The education and mental health of young adult offenders are being
affected by frequent moves between prisons, exclusive research for
Community Care has found.
The Prison Reform Trust study, commissioned for our Back on Track
campaign, questioned independent monitoring boards (IMBs), which
evaluate prison conditions, about establishments that hold 18 to 20
Half of the IMBs outlined problems caused by the upheaval – or
“churn” – of offenders being switched to other prisons to make
space for new arrivals.
“If 15 come in from the courts we will have to ship out 15,” said
Brinsford IMB in its response.
“Moving people on like this has become a fact of life and we have
learned to manage it. When the boys arrive they are often
bewildered and don’t know where they are.”
In her inspection report on Lancaster Farms Young Offender
Institution, chief prisons inspector Anne Owers highlighted that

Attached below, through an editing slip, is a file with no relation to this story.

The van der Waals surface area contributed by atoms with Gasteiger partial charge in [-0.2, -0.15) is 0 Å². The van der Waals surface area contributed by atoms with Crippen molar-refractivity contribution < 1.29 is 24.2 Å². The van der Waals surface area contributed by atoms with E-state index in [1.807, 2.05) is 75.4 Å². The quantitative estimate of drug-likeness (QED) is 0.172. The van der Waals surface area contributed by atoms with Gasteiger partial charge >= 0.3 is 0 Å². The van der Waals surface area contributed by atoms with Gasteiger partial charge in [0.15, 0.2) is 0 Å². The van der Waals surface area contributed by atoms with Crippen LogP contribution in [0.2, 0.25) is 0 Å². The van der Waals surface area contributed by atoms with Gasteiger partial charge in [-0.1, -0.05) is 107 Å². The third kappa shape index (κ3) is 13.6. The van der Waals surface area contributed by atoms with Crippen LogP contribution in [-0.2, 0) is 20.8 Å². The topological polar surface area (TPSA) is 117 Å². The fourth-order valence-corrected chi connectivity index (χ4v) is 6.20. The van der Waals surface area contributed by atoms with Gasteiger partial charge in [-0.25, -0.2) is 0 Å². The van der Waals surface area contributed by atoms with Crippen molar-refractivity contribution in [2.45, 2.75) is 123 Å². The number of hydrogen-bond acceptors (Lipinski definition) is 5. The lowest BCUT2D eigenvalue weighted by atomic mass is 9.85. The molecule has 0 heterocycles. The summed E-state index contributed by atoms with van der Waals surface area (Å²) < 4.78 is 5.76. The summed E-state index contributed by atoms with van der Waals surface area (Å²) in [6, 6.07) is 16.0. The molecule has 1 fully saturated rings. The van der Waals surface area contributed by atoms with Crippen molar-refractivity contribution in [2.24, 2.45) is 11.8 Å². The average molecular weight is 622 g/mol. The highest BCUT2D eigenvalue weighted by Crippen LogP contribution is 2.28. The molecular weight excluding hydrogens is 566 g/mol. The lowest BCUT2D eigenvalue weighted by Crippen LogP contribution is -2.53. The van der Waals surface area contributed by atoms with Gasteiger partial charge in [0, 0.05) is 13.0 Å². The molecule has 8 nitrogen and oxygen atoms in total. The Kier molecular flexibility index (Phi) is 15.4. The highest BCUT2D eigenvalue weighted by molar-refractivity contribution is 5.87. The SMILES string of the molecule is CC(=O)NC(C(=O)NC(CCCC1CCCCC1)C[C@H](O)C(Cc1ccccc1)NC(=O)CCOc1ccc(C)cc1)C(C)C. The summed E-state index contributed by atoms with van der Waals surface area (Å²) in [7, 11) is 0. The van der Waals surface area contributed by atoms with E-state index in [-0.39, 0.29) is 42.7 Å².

between October last year and January, 303 young adults had been
transferred to other establishments.
One IMB member described a young man who had spent time in five
different establishments in fewer than six months.
“Movement on this scale severely disrupts an older teenager’s
development,” said Enver Solomon, the author of the research.
He added that constant change such as this could damage young
people who may have spent unsettled periods of their lives in care
or living away from home.
Two thirds of young adults reported that being moved to another
prison had made it difficult for them to keep in contact with their
A Home Office spokesperson acknowledged that population pressures
were affecting offending behaviour work in prisons and the distance
offenders were held from home. However, she said the department
“refuted” allegations that it was failing to meet the needs of
Extra funding for education in YOIs had been provided and the
Prison Service was working hard to ensure offenders had the
training and skills to help them rehabilitate, she added.